The statue of Zeus at Olympia, Greece, was arguably the most famous statue of its day. Once built as a shrine to honor the Greek god Zeus, this statue was considered the incarnate of the Greeks’ most important god, and not to have seen it at least once in one's lifetime was considered a misfortune. The size of a four story building and seven times the height of an average man, it was the tallest statue of the Mediterranean world. According to legend, the altar of Zeus stood on a spot struck by a thunderbolt, which had been hurled by the god from his throne high atop Mount Olympus, where the gods assembled.
The statue of Zeus was made by the Greek sculptor Phidias in 430 BC, considered the most famous artist of ancient Greece. The giant figure was made from a wooden frame of cedar wood covered with expensive materials such as ivory, ebony, bronze, gold leaf and precious stones. Zeus wore a robe and pair of sandals made out of gold. The stool beneath his feet was upheld by two impressive gold lions. In his left hand was a scepter crowned with an eagle's head symbolizing his dominion over Earth. In his right hand sat a life-size statue of Nike, the winged goddess of victory.
The statue of Zeus sat in place for over 800 years until Rome’s new Christian emperor Theodosius I ordered the statue dismantled and stripped of its gold in 391 AD. Today, all that remains in Olympia are the temple's fallen columns and the foundation of the building, which were uncovered during 19th and 20th Century archaeological digs.
The Pharos of Alexandria was the most famous lighthouse in antiquity. The incredible feat of ancient engineering stood at an impressive height of 130 meters (430ft) until it was destroyed by an earthquakes in the 14th century AD. Built either late in the reign of Ptolemy I or early in the reign of Ptolemy II, around 280 BC, the lighthouse was located on the eastern tip of the island of Pharos. In some descriptions, it is recorded that a huge statue, representing either Alexander the Great or Ptolemy I in the form of the Sun God, Helios, stood on the top of the lighthouse. This would have been an obvious message to anyone entering Alexandria by sea that the city was now under ‘Ptolemaic management’.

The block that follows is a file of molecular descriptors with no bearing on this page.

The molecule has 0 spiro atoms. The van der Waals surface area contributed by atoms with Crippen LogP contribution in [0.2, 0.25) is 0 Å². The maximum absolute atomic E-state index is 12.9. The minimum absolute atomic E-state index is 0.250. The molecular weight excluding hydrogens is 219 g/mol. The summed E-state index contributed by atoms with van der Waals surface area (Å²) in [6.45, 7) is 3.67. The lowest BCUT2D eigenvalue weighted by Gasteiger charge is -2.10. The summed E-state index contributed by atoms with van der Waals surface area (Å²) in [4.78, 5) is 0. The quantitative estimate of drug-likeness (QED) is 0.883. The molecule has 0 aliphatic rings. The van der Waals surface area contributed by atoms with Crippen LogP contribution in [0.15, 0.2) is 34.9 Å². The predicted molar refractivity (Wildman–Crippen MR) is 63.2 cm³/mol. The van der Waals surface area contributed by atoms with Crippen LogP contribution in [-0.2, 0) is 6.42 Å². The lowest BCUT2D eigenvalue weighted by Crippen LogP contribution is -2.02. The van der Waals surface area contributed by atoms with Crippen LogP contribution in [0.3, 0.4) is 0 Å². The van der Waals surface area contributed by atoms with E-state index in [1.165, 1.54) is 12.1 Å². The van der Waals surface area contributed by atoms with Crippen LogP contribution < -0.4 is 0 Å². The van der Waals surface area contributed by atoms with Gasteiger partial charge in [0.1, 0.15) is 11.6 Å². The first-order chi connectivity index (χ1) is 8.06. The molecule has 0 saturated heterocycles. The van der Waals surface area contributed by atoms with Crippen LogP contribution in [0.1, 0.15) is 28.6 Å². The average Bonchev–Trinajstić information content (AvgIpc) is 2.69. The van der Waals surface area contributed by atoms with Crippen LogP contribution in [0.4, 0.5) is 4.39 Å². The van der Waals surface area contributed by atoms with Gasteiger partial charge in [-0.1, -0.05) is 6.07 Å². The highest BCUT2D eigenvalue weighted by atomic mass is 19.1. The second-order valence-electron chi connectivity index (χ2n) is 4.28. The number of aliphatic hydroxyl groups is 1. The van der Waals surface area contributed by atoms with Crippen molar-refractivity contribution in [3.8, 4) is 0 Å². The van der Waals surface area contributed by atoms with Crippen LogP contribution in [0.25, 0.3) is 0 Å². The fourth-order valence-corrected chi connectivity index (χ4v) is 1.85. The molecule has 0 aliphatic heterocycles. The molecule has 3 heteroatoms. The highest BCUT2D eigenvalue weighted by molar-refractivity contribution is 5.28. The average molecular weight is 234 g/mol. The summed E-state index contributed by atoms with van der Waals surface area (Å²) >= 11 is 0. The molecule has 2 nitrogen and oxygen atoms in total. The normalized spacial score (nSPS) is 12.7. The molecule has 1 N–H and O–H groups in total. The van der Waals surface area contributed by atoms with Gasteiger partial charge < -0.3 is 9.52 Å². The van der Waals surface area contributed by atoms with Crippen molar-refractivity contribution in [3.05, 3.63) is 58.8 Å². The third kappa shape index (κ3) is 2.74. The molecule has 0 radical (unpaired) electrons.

Besides being a propagandistic symbol of Ptolemaic legitimization, the Pharos was also a guide for sailors to the harbor. Alexandria was a very important city in Ptolemaic Egypt, as it was not only its capital, but also its gateway to the Mediterranean. Hence, the building of a lighthouse to ensure that ships, especially those of merchants, could safely arrive at Alexandria’s harbor would have brought economic benefits to the Ptolemies.
The lighthouse was damaged by a series of earthquakes between 3rd and 12th centuries and is believed to have been completely destroyed in the early 14th century. In 1994, hundreds of huge masonry blocks from the original lighthouse were found in waters off the island.
The real location of the elusive Hanging Gardens of Babylon has eluded researchers for centuries. It is the only one of the Seven Wonders of the Ancient World whose exact location is still unknown.